Products developed to manage artificial intelligence data are still largely fragmented, solving one problem at a time for developers, but not the entire life cycle.
Enter Sama, a company providing high-quality training data that powers AI technology applications. CEO Wendy Gonzalez said the company is developing the first end-to-end AI tool for training data through machine learning.
To do this, the company secured an oversubscribed $70 million in Series B financing led by Caisse de dépôt et placement du Québec (CDPQ), with participation from First Ascent Ventures, Salesforce Ventures, Vistara Growth and all existing investors.
The new capital infusion comes two years after the company raised $14.8 million in a Series A round. At that time, Sama’s thesis was around developing high-accuracy training data and had built tools where annotations could occur, Gonzalez said.
The team then looked into how to inject machine learning into that process while still maintaining high accuracy. They believed it came down to humans in the loop and developed one-click to human-in-the-loop validation with their Sama Machine Learning Assisted Annotation MicroModels that also launched Thursday.
“What we continued to learn is that data was required at every stage of the AI lifecycle, but everything was fragmented,” she added. “You were having to transform the data eight or nine times with different partners.”
Going after the Series B was purposeful. Sama aimed to develop an end-to-end platform that would be a frictionless way to get data, have it annotated with high accuracy and be able to then put that data into a model. All of that required funds, Gonzalez said.
The Sama team got to know CDPQ through its Montreal network and felt a connection to the private equity firm’s mission and ESG mandate, which resonated with its own mission.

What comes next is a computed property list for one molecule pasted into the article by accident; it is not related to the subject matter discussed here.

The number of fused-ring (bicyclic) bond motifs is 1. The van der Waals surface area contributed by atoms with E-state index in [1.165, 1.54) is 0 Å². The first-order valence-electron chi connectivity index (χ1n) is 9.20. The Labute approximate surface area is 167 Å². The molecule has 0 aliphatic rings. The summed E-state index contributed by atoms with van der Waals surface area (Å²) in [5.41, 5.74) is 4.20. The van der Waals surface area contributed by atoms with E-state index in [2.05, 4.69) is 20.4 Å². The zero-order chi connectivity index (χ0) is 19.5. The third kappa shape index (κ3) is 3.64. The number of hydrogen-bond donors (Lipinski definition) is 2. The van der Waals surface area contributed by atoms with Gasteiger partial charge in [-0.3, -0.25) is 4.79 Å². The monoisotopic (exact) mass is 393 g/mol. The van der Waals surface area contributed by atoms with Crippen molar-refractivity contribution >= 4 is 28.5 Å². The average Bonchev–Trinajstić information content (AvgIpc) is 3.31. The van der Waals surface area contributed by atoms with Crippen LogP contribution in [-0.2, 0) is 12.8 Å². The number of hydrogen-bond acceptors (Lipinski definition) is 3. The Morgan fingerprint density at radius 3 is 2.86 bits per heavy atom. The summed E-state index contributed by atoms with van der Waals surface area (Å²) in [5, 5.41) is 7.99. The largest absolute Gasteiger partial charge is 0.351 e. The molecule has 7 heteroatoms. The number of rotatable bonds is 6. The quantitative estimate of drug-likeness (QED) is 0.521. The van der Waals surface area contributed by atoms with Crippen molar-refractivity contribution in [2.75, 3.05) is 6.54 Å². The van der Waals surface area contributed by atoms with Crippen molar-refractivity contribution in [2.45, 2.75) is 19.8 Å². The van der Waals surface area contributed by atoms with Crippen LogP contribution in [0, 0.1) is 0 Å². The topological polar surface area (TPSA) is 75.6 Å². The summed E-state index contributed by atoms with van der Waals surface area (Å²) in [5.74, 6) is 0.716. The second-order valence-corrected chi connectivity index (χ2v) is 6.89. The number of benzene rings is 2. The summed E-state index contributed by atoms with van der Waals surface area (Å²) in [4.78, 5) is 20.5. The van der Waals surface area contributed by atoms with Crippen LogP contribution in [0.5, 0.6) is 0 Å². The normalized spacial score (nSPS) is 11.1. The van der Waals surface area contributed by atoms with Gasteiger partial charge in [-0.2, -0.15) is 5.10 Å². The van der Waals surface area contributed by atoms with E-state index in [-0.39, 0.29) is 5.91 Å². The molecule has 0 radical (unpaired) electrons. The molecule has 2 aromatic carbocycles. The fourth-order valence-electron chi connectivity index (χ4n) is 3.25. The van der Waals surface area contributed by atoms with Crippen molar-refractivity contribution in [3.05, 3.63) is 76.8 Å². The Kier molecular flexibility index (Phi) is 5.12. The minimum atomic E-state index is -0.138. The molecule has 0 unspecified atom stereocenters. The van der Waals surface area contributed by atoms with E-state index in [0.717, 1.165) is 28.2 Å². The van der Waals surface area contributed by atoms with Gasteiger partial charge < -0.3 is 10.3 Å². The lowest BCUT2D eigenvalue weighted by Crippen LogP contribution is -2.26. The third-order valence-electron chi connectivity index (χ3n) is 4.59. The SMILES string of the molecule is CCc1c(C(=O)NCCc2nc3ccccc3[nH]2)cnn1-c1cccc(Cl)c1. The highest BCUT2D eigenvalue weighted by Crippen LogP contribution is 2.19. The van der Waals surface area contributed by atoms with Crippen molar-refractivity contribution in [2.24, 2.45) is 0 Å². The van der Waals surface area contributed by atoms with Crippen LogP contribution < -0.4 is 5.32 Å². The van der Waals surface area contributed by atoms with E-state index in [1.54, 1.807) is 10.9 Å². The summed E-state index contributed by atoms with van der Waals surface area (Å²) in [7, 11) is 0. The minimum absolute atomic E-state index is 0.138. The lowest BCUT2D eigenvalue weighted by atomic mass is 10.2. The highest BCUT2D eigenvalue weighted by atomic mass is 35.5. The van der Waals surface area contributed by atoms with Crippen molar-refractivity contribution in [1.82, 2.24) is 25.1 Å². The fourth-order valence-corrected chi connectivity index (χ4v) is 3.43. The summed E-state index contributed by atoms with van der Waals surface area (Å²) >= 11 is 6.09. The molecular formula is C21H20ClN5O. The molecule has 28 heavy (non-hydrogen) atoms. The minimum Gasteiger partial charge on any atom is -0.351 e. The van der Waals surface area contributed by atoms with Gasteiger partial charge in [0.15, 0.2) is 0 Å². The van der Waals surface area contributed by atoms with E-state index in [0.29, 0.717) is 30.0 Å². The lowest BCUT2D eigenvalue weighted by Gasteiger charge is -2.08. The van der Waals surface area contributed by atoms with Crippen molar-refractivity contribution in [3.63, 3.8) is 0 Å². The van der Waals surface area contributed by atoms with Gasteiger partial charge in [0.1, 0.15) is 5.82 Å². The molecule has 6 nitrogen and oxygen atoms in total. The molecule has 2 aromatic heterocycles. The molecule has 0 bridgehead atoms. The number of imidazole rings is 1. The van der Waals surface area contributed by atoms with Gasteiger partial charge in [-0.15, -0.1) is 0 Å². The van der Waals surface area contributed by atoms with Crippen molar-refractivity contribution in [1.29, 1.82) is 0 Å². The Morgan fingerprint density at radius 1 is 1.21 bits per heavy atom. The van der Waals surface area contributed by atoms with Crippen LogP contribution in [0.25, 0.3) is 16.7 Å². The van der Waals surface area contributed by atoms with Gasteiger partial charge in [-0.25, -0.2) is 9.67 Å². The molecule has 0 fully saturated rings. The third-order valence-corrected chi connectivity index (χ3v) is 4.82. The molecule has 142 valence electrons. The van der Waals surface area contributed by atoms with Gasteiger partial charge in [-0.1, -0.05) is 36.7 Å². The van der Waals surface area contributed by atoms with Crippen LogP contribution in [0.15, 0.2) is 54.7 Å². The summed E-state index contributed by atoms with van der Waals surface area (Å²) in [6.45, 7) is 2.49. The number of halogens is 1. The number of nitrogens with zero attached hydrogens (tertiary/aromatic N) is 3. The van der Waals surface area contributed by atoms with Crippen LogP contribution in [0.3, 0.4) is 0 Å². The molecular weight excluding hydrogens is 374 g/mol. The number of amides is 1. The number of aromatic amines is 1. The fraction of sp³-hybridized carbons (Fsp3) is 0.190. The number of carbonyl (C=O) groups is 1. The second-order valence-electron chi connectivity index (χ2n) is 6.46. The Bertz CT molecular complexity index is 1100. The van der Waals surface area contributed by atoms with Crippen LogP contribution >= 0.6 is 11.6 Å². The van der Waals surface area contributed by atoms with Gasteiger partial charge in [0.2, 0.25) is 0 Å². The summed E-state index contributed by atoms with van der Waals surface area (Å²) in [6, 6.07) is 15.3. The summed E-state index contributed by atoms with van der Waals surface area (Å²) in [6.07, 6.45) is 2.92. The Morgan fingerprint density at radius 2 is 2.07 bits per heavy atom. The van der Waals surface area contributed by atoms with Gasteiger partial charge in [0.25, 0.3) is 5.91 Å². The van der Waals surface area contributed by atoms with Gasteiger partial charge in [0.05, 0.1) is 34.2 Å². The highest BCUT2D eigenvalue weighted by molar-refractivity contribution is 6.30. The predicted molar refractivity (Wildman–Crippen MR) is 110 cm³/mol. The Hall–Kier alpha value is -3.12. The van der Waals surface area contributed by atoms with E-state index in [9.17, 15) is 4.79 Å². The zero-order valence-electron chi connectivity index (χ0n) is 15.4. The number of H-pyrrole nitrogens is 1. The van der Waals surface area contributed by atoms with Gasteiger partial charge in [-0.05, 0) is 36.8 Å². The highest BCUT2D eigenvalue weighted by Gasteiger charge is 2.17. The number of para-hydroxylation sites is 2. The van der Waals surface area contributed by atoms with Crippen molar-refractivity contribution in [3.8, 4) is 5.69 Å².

For example, Gonzalez noted that Sama is the only certified B Corp in the AI infrastructure space and had a mission to move people out of poverty. It has already helped 56,000 people, hiring people from East Africa as expert labelers, 50% of those women.
“They cared about the problem we were solving with AI and cared about how we were doing it,” she added. “Infrastructure data is what is going to power everything in AI, so there is a tremendous opportunity for growth. Beyond that, we want to form a social mission to be the largest, if not one of the largest, B corporations powering the most innovative technology. It would also be amazing to change the way corporations think about social good, too, because diverse businesses are better businesses. It’s a lofty goal.”
Wils Theagene, senior director of CDPQ in Quebec, said the company is the second-largest pension fund in Canada, with CA$390 billion in assets under management.
The firm’s $250 million Equity 253 fund was inspired by the death of George Floyd in 2020, and encourages companies to use diversity as a growth vector, he said. Investment companies have five years to reach 25% diversity on their boards, management team and equity ownership.
Just as Sama was attracted to CDPQ’s ESG mission, Theagene said the firm liked Sama’s focus on progress, performance and social mission.
He noted that “the management team is one of the best we came across and were impressed with Wendy.” When the Sama team was explaining its performance and the industry, CDPQ felt their model for economic development in countries in need of support was the right one: instead of providing financial aid, giving people jobs to help them take ownership of their future, Theagene added.
“We believe Sama is the market leader in AI and will be the company leading the market in the future,” he said. “Their new micromodels allow them to attack AI data in an efficient manner, and its end-to-end platform is meeting the requirements companies have around data for AI applications.”
Meanwhile, Sama is working with companies like Google, Walmart and Nvidia and plans to continue managing its growth. Since joining the company six years ago, Gonzalez said Sama has experienced monthly recurring revenue growth of 13 times.
The next steps are all about accelerating coverage of the AI data pipeline, launching in new markets, like Europe and eventually Asia Pacific, and building out operations.
Looking to the future of AI data, Gonzalez sees top of mind being to reduce bias so there is more representative data.
“Similar to the European Union and ethics in AI, it would not surprise me if the U.S. goes the route of GDPR with guidelines for data protection so that people are designing in AI with transparency and purpose,” she added. “We want to have a platform built by a diverse population where then we can be diverse in what data is collected and in who is labeling it.”